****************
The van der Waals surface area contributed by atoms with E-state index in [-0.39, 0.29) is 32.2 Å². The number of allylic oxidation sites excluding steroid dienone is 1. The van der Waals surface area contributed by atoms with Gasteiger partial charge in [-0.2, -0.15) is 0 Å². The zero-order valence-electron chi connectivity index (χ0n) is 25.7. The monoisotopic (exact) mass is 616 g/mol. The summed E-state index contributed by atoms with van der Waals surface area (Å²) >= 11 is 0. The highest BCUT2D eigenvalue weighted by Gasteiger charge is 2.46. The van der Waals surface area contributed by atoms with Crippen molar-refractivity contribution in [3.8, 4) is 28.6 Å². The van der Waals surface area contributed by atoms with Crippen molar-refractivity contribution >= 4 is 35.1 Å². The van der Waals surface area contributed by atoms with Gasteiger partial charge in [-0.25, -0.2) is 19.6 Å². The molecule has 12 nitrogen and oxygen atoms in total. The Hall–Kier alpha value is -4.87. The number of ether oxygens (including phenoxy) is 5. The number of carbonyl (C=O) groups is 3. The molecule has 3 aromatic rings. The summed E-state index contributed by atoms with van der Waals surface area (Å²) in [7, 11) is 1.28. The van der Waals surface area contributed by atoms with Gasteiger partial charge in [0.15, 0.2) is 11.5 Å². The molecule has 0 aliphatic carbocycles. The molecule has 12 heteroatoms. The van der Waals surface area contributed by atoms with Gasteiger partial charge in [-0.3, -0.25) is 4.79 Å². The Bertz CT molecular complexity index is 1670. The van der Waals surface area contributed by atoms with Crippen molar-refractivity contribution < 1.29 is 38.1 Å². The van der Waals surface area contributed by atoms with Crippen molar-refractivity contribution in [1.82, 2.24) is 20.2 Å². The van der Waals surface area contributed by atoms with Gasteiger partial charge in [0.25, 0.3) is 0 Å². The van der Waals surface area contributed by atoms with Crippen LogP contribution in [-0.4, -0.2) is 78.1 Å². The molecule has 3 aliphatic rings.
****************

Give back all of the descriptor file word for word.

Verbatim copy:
The van der Waals surface area contributed by atoms with E-state index in [-0.39, 0.29) is 32.2 Å². The number of allylic oxidation sites excluding steroid dienone is 1. The van der Waals surface area contributed by atoms with Gasteiger partial charge in [-0.2, -0.15) is 0 Å². The zero-order valence-electron chi connectivity index (χ0n) is 25.7. The monoisotopic (exact) mass is 616 g/mol. The summed E-state index contributed by atoms with van der Waals surface area (Å²) >= 11 is 0. The highest BCUT2D eigenvalue weighted by Gasteiger charge is 2.46. The van der Waals surface area contributed by atoms with Crippen molar-refractivity contribution in [3.8, 4) is 28.6 Å². The van der Waals surface area contributed by atoms with Crippen molar-refractivity contribution >= 4 is 35.1 Å². The van der Waals surface area contributed by atoms with Gasteiger partial charge in [-0.25, -0.2) is 19.6 Å². The molecule has 12 nitrogen and oxygen atoms in total. The Hall–Kier alpha value is -4.87. The number of ether oxygens (including phenoxy) is 5. The number of carbonyl (C=O) groups is 3. The molecule has 3 aromatic rings. The summed E-state index contributed by atoms with van der Waals surface area (Å²) in [7, 11) is 1.28. The van der Waals surface area contributed by atoms with Gasteiger partial charge in [0.15, 0.2) is 11.5 Å². The molecule has 0 aliphatic carbocycles. The molecule has 12 heteroatoms. The van der Waals surface area contributed by atoms with Gasteiger partial charge in [-0.3, -0.25) is 4.79 Å². The Bertz CT molecular complexity index is 1670. The van der Waals surface area contributed by atoms with Crippen molar-refractivity contribution < 1.29 is 38.1 Å². The van der Waals surface area contributed by atoms with Crippen molar-refractivity contribution in [1.82, 2.24) is 20.2 Å². The van der Waals surface area contributed by atoms with Gasteiger partial charge in [0.25, 0.3) is 0 Å². The van der Waals surface area contributed by atoms with Crippen LogP contribution in [-0.4, -0.2) is 78.1 Å². The molecule has 3 aliphatic rings.